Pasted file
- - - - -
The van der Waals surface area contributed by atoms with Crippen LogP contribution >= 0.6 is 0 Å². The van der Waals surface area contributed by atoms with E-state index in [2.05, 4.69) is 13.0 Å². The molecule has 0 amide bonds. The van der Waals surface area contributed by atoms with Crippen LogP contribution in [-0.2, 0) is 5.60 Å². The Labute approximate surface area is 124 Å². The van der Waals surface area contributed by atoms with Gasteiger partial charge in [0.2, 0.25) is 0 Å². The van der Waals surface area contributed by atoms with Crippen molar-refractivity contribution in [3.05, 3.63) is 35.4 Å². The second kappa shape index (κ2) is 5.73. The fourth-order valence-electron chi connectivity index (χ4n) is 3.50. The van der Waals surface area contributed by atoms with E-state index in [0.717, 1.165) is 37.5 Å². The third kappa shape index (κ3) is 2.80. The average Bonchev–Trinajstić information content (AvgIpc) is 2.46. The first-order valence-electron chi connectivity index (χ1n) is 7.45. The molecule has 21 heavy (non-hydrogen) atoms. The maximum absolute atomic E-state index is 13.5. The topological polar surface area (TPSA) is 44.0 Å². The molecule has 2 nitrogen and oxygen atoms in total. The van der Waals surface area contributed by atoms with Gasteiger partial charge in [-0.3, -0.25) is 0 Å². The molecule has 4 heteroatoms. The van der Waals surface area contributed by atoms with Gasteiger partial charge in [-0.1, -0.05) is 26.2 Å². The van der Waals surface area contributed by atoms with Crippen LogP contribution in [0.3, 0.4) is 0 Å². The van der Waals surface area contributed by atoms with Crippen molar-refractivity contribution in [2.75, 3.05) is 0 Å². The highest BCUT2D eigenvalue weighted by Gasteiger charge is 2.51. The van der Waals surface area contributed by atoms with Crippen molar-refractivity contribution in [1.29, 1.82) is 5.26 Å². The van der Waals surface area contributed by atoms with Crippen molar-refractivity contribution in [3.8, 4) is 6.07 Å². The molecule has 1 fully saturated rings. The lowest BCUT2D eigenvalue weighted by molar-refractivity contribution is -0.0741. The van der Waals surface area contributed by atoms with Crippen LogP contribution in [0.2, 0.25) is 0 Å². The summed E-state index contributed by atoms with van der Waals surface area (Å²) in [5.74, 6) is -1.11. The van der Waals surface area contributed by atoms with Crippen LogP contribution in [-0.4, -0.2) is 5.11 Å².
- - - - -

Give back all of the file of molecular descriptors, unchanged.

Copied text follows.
The van der Waals surface area contributed by atoms with Crippen LogP contribution >= 0.6 is 0 Å². The van der Waals surface area contributed by atoms with E-state index in [2.05, 4.69) is 13.0 Å². The molecule has 0 amide bonds. The van der Waals surface area contributed by atoms with Crippen LogP contribution in [-0.2, 0) is 5.60 Å². The Labute approximate surface area is 124 Å². The van der Waals surface area contributed by atoms with Gasteiger partial charge in [0.2, 0.25) is 0 Å². The van der Waals surface area contributed by atoms with Crippen molar-refractivity contribution in [3.05, 3.63) is 35.4 Å². The second kappa shape index (κ2) is 5.73. The fourth-order valence-electron chi connectivity index (χ4n) is 3.50. The van der Waals surface area contributed by atoms with E-state index in [0.717, 1.165) is 37.5 Å². The third kappa shape index (κ3) is 2.80. The average Bonchev–Trinajstić information content (AvgIpc) is 2.46. The first-order valence-electron chi connectivity index (χ1n) is 7.45. The molecule has 21 heavy (non-hydrogen) atoms. The maximum absolute atomic E-state index is 13.5. The topological polar surface area (TPSA) is 44.0 Å². The molecule has 2 nitrogen and oxygen atoms in total. The van der Waals surface area contributed by atoms with Gasteiger partial charge in [-0.3, -0.25) is 0 Å². The molecule has 4 heteroatoms. The van der Waals surface area contributed by atoms with Gasteiger partial charge in [-0.1, -0.05) is 26.2 Å². The van der Waals surface area contributed by atoms with Crippen LogP contribution in [0.3, 0.4) is 0 Å². The van der Waals surface area contributed by atoms with Crippen molar-refractivity contribution in [2.75, 3.05) is 0 Å². The highest BCUT2D eigenvalue weighted by Gasteiger charge is 2.51. The van der Waals surface area contributed by atoms with Crippen molar-refractivity contribution in [1.29, 1.82) is 5.26 Å². The van der Waals surface area contributed by atoms with Crippen molar-refractivity contribution in [3.8, 4) is 6.07 Å². The molecule has 1 fully saturated rings. The lowest BCUT2D eigenvalue weighted by molar-refractivity contribution is -0.0741. The van der Waals surface area contributed by atoms with Crippen LogP contribution in [0.2, 0.25) is 0 Å². The summed E-state index contributed by atoms with van der Waals surface area (Å²) in [5.74, 6) is -1.11. The van der Waals surface area contributed by atoms with Crippen LogP contribution in [-0.4, -0.2) is 5.11 Å².